June marks the annual celebrations for Pride through parades, marches, and events among the LGBTQIA+ community, but it mainly aims to recognize the community, initiate meaningful conversations, resolve misconceptions, and take action toward inclusivity, representation, and rights.
It is undeniable that the world and the entertainment industry have a long way to go to provide a safe space for the LGBTQIA+ community, including representations in their shows and proper depiction of their stories and struggles. South Korea is not an exception, walking a journey toward a more accepting and supportive society for the community, one step at a time, with people striving to walk away from conservative and destructive views.
This is why LGBTQIA+ representation in media is highly influential, such as some KDrama series that tackle LGBTQIA+ themes and struggles, which can help in starting dialogue regarding these and hopefully shape the public's perspectives towards the community into good.
With these, here are some remarkable representations as seen in K-Drama series!
In a KDrama wherein the lead couple spews off toxicity and stress, Nevertheless' viewers came to love a second lead couple that no one can't help but root for. Viewers dubbed them the best couple in the drama and called them together "SolJiwan," a cute combination of the characters' names, Yoon Sol (Lee Ho Jung) and Seo Ji Wan (Yoon Seo Ah). They are one of the few lesbian couples in the whole KDrama land, and an excellent portrayal and well-researched plot struggles at that. Sol is pining for her friend, and the viewers and netizens alike particularly loved how her confession was portrayed with genuineness and vulnerability, which goes the same for Ji Wan, who subconsciously knew her feelings.
2. Where Your Eyes Linger
The first BL web drama series, Where Your Eyes Linger, provide the first representation of gay couples being the main leads in the plot of the KDrama. The series tells the story of best friends of 15 years, Kang Gook (Jang Eui Soo) and Han Tae Joo (Han Gi Chan). Kang Gook secretly pines towards his best friend, keeping his feelings deep inside, and can't bring himself to admit it. Tae Joo, on the other hand, is a playboy and a chaebol who puts his huge trust in Kang Gook because he's his friend. But when someone takes a special interest in Kang Gook, Tae Joo's suppressed emotions start surfacing.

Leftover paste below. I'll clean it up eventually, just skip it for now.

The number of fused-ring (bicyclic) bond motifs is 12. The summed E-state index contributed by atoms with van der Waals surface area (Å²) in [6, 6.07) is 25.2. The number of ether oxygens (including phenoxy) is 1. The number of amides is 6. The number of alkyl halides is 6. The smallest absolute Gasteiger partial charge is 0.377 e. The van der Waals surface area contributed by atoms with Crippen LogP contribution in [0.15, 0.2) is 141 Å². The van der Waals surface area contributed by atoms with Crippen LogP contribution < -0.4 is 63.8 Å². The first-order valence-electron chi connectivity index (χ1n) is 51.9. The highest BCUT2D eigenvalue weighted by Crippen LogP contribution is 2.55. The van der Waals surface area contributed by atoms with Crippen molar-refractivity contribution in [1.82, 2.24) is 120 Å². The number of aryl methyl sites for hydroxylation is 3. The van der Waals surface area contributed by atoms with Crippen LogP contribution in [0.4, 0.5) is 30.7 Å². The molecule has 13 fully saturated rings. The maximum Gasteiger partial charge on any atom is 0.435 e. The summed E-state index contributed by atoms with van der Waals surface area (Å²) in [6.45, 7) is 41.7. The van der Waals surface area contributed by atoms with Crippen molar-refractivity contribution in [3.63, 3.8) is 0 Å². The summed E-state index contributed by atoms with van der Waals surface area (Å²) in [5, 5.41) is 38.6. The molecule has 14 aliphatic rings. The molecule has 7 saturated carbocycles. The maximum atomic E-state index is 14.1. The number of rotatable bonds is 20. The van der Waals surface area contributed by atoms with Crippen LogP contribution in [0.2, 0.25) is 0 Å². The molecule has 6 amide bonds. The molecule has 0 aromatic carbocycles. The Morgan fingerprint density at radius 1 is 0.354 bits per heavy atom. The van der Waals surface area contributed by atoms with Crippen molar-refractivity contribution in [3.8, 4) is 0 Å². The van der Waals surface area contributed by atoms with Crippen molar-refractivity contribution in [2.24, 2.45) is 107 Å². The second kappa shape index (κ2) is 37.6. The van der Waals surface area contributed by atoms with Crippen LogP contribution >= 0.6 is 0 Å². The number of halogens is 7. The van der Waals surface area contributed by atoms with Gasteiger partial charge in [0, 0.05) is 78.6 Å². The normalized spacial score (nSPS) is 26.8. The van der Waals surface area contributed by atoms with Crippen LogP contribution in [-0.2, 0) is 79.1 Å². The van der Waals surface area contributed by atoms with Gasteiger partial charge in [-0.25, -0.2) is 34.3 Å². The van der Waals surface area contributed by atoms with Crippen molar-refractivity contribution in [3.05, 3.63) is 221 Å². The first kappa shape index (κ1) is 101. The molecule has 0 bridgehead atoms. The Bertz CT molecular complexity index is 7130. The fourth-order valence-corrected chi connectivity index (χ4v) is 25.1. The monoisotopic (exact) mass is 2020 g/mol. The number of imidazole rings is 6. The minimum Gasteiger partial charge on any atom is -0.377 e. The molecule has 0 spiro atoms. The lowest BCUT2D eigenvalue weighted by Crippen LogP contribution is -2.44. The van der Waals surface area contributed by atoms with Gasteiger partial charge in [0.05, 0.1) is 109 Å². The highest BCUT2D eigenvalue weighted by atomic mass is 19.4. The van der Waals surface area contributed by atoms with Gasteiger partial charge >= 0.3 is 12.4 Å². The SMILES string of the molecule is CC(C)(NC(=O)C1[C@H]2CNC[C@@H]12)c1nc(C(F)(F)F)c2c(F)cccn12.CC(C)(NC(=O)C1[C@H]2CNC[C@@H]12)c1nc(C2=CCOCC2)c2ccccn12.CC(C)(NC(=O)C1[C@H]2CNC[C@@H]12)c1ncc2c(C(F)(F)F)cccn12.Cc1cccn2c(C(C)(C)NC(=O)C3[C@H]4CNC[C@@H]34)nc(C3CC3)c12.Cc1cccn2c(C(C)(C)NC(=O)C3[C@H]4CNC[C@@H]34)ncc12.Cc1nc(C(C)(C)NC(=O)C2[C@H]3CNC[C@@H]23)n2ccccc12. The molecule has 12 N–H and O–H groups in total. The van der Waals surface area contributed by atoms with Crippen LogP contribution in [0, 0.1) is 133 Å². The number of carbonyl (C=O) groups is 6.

3. Hello Dracula
Hello Dracula, despite having two episodes, did not fall short in making an impact among the viewers. The drama tells the story of An Na (Seohyun), an elementary school teacher who has an internal struggle, particularly starting when she came out as a lesbian to her mother. She is also suffering from depression, which even worsened when she broke up with her girlfriend for eight years. The portrayal has vividly shown the struggle and anxiety regarding coming out, particularly coming out to her mother, who has been in control of her life and to whom she has always followed.
4. At Eighteen / Moment at Eighteen
At Eighteen reveals a wonderful friendship between Da Heen (Kim Bo Yoon) and Oh Je (Moon Bin), which most people should try and emulate. Da Heen had a really strong crush on her classmate Oh Je, to the point she confessed to the basketball player. However, as her feelings were revealed to be unrequited, she did not exactly feel better until she had a talk with Oh Je and became the first person to know that Oh Je was gay and had feelings for another person. Although Da Heen was shocked about the confession, she soon learned that right after their talk that Oh Je's confession was forced out to the whole school, and she confronted the person who was apparently eavesdropping. This is a reminder that any decent person would never force a person to come out publicly and that anyone who would do so should be reprimanded.
5. Itaewon Class
Itaewon Class is a popular Korean drama that broke prejudices. Ma Hyun Yi, a transgender chef who grows more comfortable in her own flesh and sexuality as the episode progresses, is one of the show's most memorable characters. She is a good friend of ex-convict Park Sae Ro Yi (Park Seo Joon), and she assists him in turning his bar-restaurant in Itaewon into a thriving company. Although it would have been preferable if Hyun Yi had been represented by a transwoman actress, as the role was played by cisgender actress Lee Joo Young, we must commend the writers for their thoughtful and well-researched handling of her plot. This is also a step closer to providing more avenues for the proper portrayal of transgender characters in media channels such as drama series.